At present, few synthetic systems can achieve robust, on-demand spatial and temporal control of micro or nanovesicle permeabilization in biological environments. We propose to build upon proof-of-principle experiments establishing the feasibility of such a membrane permeabilization system and to apply this technology towards: 1) triggering drug release in tumors and 2) capturing tumor microvasculature contents via a remote loading and retrieval approach. Several methods for cargo release driven by external stimuli driven have been proposed;whereas to our knowledge the concept of remote capture and retrieval of microvessel contents using triggered permeability in nanovesicles has not yet been explored. So far, essentially all biocompatible approaches for externally triggered membrane permeabilization from nanocarriers comprise systems that release their contents when the surrounding temperatures are raised by a few degrees above body temperature via direct or indirect heating. However, such mechanisms are not amenable to trigger-side release modulation and the narrow thermal operating window precludes carrier stability at physiological temperatures. Furthermore, the lack of stability in physiological conditions prevents more demanding applications of these materials such as triggered release at later time points as well as remote loading and recovery. Here, we propose a fundamentally new controlled release system based on porphyrin- phospholipid doped (PoPD) liposomes transiently permeabilized directly by near infrared (NIR) light, a clinically-applicable stimulus that has negligible actuation in the "off state" and minimal interference with biological tissues. The ability to open and close nanovesicles in the body with precise spatial and temporal control could lead to entirely new approaches to treating and understanding cancer. We synthesized a novel light-absorbing monomer esterified from clinically approved components that gave rise to highly stable porphyrin bilayer. Remarkably, rapid and complete cargo release was induced upon brief exposure to mild NIR irradiation using an optimal porphyrin-phospholipid (but not free porphyrin) doping. Unlike previously described systems, release occurred in the absence of bulk solution photothermal heating or chemical reactions. In physiological conditions in vitro, NIR irradiation induced a 25,000 fold increase in the release rate of actively loaded doxorubicin, orders of magnitude greater than previously described triggered release methods. Induced permeability could be used for both unloading and loading cargo, and could be modulated by varying porphyrin doping, irradiation intensity and irradiation duration for highly tunable manipulation of permeabilization. This project has three specific aims.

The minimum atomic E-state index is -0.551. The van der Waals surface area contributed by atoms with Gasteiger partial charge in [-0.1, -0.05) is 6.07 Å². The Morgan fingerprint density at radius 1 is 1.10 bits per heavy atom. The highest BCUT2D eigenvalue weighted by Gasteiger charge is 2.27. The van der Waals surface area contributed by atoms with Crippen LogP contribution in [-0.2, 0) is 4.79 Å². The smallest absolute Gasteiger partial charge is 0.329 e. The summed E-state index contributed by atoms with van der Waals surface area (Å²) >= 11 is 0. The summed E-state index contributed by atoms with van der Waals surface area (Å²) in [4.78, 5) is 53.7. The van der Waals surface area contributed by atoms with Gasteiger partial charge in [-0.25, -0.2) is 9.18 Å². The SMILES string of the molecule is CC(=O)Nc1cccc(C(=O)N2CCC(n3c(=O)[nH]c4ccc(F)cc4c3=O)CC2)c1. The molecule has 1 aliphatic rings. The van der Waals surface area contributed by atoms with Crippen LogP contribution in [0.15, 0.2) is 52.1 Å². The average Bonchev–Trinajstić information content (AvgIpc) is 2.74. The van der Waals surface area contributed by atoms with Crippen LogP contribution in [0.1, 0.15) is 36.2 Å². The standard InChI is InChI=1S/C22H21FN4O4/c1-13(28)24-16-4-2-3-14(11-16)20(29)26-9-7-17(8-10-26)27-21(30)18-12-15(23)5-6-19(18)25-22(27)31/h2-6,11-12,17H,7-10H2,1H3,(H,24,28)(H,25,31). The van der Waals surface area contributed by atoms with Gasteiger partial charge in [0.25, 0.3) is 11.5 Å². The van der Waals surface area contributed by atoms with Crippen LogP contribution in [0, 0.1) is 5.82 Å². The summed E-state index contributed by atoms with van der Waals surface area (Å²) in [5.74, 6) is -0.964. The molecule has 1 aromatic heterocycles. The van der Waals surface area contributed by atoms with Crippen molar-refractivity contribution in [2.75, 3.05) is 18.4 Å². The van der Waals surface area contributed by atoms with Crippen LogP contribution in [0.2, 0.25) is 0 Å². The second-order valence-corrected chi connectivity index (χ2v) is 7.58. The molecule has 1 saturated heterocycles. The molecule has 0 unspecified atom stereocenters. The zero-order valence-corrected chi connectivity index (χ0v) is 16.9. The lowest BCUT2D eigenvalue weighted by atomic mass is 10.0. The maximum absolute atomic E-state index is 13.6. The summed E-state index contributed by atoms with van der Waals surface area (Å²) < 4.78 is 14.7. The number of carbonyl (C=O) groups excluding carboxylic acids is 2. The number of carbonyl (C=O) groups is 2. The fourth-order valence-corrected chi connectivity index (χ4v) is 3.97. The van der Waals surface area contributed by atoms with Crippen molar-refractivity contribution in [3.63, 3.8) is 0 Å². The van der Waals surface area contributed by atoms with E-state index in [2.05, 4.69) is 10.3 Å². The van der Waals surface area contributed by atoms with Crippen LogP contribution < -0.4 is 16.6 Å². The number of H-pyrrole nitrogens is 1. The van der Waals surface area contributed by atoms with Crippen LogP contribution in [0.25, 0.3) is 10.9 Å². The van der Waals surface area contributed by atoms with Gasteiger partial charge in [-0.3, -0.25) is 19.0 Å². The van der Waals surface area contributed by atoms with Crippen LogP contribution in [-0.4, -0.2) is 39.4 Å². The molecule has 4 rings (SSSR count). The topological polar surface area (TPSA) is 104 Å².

Aim 1 : Develop micro and nanovesicles that open and close on demand in response to NIR light;.
Aim 2 : Use near infrared light to deliver cancer therapeutics to tumors;
Aim 3 : Sample tumor microvasculature contents using a capture and retrieve strategy.
The ability to open and close nanovesicles in the body with precise spatial and temporal control could lead to entirely new approaches to treating and understanding cancer. We have demonstrated proof of principle for a new class of organic nanoparticles (PoPD-liposomes) that can be temporarily permeabilized in response to near infrared light, a safe and clinically proven stimulus. We will optimize PoPD liposomes to open and close on demand and apply this enabling technology to deposit a commonly used anti-cancer drug directly in tumors and to capture and retrieve the contents of the tumor microvasculature for analysis.
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